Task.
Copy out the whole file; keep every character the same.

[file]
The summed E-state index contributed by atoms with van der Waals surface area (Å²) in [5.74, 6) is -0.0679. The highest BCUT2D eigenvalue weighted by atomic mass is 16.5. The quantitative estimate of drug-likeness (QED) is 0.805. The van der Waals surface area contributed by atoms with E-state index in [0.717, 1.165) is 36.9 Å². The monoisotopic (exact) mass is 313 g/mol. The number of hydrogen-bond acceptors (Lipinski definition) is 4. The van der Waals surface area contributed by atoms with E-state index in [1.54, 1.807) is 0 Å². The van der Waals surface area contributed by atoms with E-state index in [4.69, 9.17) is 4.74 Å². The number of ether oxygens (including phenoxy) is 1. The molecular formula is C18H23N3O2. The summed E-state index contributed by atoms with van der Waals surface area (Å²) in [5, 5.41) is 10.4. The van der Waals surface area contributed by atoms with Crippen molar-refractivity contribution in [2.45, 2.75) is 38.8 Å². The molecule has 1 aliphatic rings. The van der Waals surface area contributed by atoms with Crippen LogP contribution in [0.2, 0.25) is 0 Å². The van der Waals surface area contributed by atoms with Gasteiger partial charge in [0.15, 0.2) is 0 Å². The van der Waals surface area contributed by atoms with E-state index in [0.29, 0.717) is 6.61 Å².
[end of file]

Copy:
The summed E-state index contributed by atoms with van der Waals surface area (Å²) in [5.74, 6) is -0.0679. The highest BCUT2D eigenvalue weighted by atomic mass is 16.5. The quantitative estimate of drug-likeness (QED) is 0.805. The van der Waals surface area contributed by atoms with E-state index in [0.717, 1.165) is 36.9 Å². The monoisotopic (exact) mass is 313 g/mol. The number of hydrogen-bond acceptors (Lipinski definition) is 4. The van der Waals surface area contributed by atoms with E-state index in [1.54, 1.807) is 0 Å². The van der Waals surface area contributed by atoms with E-state index in [4.69, 9.17) is 4.74 Å². The number of ether oxygens (including phenoxy) is 1. The molecular formula is C18H23N3O2. The summed E-state index contributed by atoms with van der Waals surface area (Å²) in [5, 5.41) is 10.4. The van der Waals surface area contributed by atoms with Crippen molar-refractivity contribution in [2.45, 2.75) is 38.8 Å². The molecule has 1 aliphatic rings. The van der Waals surface area contributed by atoms with Crippen LogP contribution in [0.2, 0.25) is 0 Å². The van der Waals surface area contributed by atoms with Gasteiger partial charge in [0.15, 0.2) is 0 Å². The van der Waals surface area contributed by atoms with E-state index in [0.29, 0.717) is 6.61 Å².